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The Singapore Law Gazette

Tax Considerations for Singaporeans Studying in the U.S.

Each year thousands of Singaporeans move abroad to pursue education opportunities at universities around the globe. Some of the top destinations Singaporeans choose to study include Australia, United States, and United Kingdom. It is estimated that the number of Singaporeans studying in the U.S. exceeded 4,400 in 2022.1 The U.S. remains an attractive option for Singaporean students. Before committing to studying in the U.S., it is important to consider an often overlook topic – taxes. The U.S. has a complex system of taxation, and it is important for Singaporeans to be informed about the U.S. tax implications of studying in the U.S. and what to expect if they decide to remain in the U.S. after completing their studies.

There are two primary components of taxation that must be considered by those who want to study in the U.S. First, the taxation of income. Income tax broadly covers any money or property earned by the taxpayer such as salary, dividends, interest, rent, certain scholarships, income from stock sales, etc. Second, the taxation of transfers. Transfer tax is generally referred to in the U.S. as estate and gift tax. This area of tax covers gratuitous transfers of money or property such as a gift from a family member, an inheritance, a beneficial interest in a trust, etc. How the above items are taxed varies depending on a person’s citizenship and residency status. This article is focused on the tax treatment of non-U.S. citizens who are not permanent residents (no green card). Later it will also address what to consider before deciding to remain in the U.S. after studying.

Income Tax

The U.S. taxes the income of U.S. persons differently from non-U.S. persons. The term “U.S. person” has a special meaning in the context of taxation and its meaning is different for income tax and transfer tax. For income tax, a U.S. person includes a U.S. citizen, green card holder, and those that meet the substantial presence test. A Singaporean studying in the U.S. should consider whether they will meet the substantial presence test.

The substantial presence test is a formula used to determine if a person has physically spent enough time in the U.S. to be taxed as a U.S. person. Fortunately, most international students will not meet the substantial presence test. This is because students temporarily present in the U.S. under F, J, M, or Q visas, who substantially comply with the requirements of the visa, are exempt from the substantial presence test. International students in the U.S. on the above-mentioned visas will not be taxed as a U.S. person if they comply with the requirements of their visa. So, how will they be taxed?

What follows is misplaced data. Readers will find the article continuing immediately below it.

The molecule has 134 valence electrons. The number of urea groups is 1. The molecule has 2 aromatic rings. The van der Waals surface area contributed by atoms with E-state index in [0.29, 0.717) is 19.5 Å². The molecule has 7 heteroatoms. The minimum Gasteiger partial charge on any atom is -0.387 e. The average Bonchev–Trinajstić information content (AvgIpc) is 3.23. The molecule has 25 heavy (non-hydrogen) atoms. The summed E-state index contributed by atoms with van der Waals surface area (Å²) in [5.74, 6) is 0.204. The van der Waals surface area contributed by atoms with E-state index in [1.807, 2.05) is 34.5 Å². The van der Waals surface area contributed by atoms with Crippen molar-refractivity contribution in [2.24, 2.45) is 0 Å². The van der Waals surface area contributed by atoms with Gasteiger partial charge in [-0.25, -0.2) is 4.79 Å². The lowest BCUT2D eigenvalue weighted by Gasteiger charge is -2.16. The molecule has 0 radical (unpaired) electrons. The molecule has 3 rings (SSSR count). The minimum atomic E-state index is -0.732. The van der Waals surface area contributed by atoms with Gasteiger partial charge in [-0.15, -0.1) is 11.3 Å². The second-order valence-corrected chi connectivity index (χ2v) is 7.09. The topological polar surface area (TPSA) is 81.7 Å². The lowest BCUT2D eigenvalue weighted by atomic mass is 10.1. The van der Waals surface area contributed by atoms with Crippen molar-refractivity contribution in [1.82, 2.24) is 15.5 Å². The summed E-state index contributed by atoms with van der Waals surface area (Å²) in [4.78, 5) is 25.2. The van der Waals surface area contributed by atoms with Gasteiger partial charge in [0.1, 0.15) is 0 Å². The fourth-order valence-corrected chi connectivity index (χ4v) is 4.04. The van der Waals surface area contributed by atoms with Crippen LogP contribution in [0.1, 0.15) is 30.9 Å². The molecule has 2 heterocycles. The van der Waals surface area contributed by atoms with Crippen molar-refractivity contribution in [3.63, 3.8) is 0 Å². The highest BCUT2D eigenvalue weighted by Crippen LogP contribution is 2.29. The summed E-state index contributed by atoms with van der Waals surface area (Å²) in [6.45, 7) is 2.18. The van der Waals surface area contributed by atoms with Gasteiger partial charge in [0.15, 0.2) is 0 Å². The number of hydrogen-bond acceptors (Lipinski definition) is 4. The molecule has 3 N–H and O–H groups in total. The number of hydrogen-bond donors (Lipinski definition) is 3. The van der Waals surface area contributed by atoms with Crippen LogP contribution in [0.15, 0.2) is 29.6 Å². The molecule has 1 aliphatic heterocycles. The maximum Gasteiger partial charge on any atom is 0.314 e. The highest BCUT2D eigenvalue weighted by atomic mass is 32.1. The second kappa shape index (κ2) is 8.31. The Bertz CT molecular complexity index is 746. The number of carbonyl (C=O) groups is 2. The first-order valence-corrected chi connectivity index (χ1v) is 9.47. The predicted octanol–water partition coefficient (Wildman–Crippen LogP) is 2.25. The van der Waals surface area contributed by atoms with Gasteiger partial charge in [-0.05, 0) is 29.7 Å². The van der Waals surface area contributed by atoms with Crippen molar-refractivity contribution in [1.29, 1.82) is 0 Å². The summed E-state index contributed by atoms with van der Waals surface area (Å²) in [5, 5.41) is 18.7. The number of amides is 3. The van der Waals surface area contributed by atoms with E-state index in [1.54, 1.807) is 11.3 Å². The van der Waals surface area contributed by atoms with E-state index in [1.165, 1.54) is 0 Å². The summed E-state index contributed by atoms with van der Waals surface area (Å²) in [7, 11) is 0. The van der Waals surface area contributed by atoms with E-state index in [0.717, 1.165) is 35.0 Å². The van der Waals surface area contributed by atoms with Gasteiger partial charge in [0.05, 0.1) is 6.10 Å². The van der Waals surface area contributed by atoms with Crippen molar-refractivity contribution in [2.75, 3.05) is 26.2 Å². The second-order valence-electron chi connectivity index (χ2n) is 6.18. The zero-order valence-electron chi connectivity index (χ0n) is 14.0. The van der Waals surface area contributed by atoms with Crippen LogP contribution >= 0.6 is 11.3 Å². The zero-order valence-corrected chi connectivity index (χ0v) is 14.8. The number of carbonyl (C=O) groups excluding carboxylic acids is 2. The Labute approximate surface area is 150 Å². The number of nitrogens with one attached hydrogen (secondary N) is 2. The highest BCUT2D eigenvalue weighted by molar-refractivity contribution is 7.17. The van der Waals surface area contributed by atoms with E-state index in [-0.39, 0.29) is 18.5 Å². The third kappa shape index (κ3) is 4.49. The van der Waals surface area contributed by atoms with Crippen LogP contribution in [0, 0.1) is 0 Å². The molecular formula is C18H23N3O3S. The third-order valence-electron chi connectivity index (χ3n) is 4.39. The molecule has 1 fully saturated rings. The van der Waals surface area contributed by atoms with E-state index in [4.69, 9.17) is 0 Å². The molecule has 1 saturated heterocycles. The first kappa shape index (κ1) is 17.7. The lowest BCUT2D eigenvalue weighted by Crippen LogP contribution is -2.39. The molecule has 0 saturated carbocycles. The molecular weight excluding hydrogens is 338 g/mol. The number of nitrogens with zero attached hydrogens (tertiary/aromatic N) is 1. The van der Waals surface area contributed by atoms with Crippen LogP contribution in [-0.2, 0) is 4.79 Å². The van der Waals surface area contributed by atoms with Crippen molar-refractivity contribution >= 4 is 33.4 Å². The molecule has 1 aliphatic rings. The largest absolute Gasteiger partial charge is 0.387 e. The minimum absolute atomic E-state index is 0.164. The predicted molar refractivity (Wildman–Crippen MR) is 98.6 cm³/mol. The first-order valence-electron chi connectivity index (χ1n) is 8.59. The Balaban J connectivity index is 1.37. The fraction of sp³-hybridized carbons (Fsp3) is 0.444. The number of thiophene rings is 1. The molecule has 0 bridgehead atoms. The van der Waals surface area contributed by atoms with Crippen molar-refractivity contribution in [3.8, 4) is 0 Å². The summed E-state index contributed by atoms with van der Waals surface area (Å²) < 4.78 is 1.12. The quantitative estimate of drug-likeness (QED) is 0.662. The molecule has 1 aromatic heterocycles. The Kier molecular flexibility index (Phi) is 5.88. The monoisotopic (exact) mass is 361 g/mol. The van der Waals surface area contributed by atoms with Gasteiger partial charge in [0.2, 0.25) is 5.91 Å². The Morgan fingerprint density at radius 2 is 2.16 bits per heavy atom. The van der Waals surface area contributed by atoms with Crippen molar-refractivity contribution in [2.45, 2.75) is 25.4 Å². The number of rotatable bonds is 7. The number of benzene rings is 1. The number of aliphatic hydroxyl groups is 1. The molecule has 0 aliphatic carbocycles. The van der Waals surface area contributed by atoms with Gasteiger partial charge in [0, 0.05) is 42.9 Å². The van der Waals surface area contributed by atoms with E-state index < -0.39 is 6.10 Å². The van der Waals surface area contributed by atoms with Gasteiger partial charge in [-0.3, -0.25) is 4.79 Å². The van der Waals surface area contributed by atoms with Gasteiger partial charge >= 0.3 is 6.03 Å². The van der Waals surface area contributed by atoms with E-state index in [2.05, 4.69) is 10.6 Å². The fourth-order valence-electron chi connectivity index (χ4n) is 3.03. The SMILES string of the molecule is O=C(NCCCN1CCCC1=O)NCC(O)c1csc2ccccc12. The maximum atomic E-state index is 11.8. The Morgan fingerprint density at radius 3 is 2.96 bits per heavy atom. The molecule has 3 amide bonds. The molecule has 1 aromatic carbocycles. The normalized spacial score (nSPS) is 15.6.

In the context of U.S. taxation, non-U.S. persons are called nonresident aliens (NRA). An NRA is only subject to U.S. income tax on their income earned from U.S. sources. The rules for determining the source of income can get quite complicated, but here are the basics for students that are taxed as NRAs:

  • Salaries will be subject to U.S. tax if the services were performed in the U.S.;
  • interest from certain bank accounts is not subject to U.S. tax;
  • dividends will be subject to U.S. tax if they are paid by a U.S. corporation;
  • rents and income from real property is sourced based on the location of the property;
  • scholarships from a U.S. university are subject to U.S. tax unless the scholarship is a tax-free scholarship under U.S. law.

Special rules apply for the taxation of capital gains. A capital gain is income from the sale of property. The most common example is income from the sale of stock. Most Singaporean students are subject to a 30% tax on their U.S. source capital gains unless a tax treaty provides for a lesser rate of taxation. Singapore does not have a tax treaty with the U.S.